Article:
A couple of days ago, Donna Carnes wrote this to me in email:

"Short version: the EPIRB was always stored 'as is' in an easy-to-access open-top teak shelf, located behind the companionway stairs (about half way up), which lead directly up to the cockpit. (note: this still doesn't undermine your argument: if the boat had rapidly sunk stern first, any device stored in this location could have gone down with the boat, instead of floating up to the surface.)"

Another factor to consider, which is not in the article, is that the batteries in the EPIRB were old. It is not know if they were still functional.
posted by digaman at 9:06 PM on July 23, 2007


*known
posted by digaman at 9:06 PM on July 23, 2007


Ok, now I see the part about it being a C&C 40 with the balsa core. It looks like the C&C 40 generally have problems with waterlogged cores, but mostly from water intrusion from the outside. All you need is a scratch through the gelcoat, and the boat will very slowly seep water. Since the boat is cored, you don't hear water sloshing around (unlike a hollow or semi-hollow dinghy), and so the wetness and rot might go undetected. Filling the inside of the boat with water probably had no effect on the condition of the core, unless the interior gelcoat was badly damaged (unlikely, most 40' boats have carpet or planking on the inside to prevent this).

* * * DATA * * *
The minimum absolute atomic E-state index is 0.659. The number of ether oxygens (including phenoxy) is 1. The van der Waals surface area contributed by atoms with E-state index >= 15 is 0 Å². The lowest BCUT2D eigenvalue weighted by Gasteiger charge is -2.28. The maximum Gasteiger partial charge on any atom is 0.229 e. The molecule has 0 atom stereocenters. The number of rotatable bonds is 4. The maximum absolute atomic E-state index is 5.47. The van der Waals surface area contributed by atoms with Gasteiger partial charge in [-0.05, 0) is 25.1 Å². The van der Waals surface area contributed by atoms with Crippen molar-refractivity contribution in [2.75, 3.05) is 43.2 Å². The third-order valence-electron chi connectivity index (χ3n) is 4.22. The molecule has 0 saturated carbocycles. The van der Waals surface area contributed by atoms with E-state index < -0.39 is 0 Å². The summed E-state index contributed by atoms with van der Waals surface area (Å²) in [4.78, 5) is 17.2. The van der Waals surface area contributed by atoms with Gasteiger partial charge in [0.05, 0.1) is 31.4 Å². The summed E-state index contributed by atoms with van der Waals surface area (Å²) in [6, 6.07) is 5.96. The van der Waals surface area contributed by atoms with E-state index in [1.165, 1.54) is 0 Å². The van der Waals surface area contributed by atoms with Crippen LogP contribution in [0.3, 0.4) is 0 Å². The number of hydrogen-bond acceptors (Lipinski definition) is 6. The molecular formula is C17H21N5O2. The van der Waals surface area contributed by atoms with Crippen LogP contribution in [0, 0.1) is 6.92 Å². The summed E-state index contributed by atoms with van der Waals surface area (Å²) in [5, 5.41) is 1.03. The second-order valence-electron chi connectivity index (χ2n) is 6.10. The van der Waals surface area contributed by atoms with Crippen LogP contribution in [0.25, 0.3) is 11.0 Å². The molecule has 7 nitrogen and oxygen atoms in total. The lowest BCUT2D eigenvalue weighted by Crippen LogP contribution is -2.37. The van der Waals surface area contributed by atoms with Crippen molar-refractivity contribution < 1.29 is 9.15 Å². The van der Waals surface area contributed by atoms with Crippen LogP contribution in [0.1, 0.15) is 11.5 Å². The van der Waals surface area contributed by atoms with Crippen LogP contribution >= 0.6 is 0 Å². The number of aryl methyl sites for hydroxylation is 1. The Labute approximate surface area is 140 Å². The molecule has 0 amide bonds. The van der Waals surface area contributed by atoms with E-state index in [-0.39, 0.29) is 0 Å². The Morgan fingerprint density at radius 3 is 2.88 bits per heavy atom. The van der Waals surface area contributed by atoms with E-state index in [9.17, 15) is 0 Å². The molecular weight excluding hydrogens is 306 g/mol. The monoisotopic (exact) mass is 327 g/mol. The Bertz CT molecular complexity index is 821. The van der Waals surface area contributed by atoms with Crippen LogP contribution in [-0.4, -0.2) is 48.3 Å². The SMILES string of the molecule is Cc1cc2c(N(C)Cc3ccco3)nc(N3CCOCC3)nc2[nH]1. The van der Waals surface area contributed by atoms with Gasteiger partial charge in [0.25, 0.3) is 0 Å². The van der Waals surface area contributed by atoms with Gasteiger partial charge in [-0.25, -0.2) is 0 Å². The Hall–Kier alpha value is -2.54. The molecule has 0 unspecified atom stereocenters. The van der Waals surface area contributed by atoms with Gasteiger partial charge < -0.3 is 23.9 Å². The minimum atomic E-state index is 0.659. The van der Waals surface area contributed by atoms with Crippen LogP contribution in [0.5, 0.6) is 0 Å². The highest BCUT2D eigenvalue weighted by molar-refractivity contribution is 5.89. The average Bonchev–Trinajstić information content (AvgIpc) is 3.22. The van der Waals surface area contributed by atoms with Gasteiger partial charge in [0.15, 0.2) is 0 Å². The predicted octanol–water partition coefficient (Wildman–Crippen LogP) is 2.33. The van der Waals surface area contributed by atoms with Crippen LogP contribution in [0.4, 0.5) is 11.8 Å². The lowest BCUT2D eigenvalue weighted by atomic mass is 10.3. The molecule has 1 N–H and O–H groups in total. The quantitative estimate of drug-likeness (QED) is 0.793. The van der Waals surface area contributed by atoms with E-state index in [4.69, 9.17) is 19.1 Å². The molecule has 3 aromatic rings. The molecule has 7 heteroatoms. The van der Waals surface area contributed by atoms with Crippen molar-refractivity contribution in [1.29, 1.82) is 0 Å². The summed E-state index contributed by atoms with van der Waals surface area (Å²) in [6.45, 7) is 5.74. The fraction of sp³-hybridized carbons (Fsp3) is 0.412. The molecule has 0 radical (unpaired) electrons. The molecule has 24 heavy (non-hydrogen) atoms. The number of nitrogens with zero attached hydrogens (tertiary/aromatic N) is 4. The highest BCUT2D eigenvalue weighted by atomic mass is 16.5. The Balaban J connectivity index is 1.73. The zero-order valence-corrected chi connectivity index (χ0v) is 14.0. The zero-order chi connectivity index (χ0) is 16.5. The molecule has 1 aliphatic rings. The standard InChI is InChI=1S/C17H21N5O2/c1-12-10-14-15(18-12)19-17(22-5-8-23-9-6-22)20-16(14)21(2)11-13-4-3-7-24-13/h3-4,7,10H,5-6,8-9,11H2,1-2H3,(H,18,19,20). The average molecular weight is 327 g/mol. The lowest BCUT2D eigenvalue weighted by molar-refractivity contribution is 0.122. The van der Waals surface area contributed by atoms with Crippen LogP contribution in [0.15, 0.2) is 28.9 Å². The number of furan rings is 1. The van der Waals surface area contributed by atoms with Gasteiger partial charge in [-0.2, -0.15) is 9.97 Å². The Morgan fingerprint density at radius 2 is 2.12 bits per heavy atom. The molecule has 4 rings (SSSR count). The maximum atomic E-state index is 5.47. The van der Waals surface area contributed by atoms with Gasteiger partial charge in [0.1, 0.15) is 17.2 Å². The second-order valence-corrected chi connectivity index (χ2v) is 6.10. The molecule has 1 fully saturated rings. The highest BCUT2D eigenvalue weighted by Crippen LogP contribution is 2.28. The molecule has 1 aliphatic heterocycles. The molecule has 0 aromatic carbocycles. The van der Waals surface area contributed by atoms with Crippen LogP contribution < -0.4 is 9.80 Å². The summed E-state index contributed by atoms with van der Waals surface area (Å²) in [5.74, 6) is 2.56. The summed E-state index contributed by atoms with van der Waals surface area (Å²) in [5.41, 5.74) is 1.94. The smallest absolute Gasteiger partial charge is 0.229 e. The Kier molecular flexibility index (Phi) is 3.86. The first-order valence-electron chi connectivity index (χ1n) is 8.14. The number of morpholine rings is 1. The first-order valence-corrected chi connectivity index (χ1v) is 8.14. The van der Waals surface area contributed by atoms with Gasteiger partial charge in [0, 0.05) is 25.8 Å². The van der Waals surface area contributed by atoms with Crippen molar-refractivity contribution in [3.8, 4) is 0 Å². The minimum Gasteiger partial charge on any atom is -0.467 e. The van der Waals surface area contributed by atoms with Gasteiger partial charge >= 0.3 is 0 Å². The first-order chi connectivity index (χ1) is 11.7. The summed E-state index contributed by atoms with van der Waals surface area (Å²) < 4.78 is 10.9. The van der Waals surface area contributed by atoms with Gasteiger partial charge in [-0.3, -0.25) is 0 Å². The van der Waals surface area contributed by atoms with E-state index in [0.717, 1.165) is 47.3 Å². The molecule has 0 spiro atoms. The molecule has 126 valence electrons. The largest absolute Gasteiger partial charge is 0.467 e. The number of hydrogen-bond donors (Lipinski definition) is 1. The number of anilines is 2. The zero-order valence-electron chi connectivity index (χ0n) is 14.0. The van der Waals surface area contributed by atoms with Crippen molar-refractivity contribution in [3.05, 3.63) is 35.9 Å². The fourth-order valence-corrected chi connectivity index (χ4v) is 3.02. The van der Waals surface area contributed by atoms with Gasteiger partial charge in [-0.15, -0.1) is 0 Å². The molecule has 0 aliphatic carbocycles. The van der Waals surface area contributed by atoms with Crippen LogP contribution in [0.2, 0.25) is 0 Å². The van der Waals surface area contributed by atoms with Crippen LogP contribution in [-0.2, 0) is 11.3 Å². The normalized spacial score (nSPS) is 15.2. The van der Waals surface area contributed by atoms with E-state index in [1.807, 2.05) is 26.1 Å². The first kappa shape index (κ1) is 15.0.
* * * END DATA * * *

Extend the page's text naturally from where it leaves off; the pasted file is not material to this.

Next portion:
Great article, sad to think that Jim Gray won't be able to continue his many contributions to the many sciences.
posted by b1tr0t at 10:21 PM on July 23, 2007


It's true.

He turned a dorky Windows NT marketing concept ("Scalability Day") into an excuse to build TerraServer, which brought satellite imagery — previously the exclusive domain of intelligence agencies and weather forecasters — to the masses. Then Gray teamed up with astronomer Alex Szalay at Johns Hopkins University to port a massive star-mapping project — the Sloan Digital Sky Survey — to the Web, making the data accessible to professional astronomers, backyard stargazers, and students. Since its debut in 2001, SkyServer has become the most widely used astronomical resource in the world, sparking discoveries about dwarf galaxies, dark matter, and sonic waves triggered by the big bang.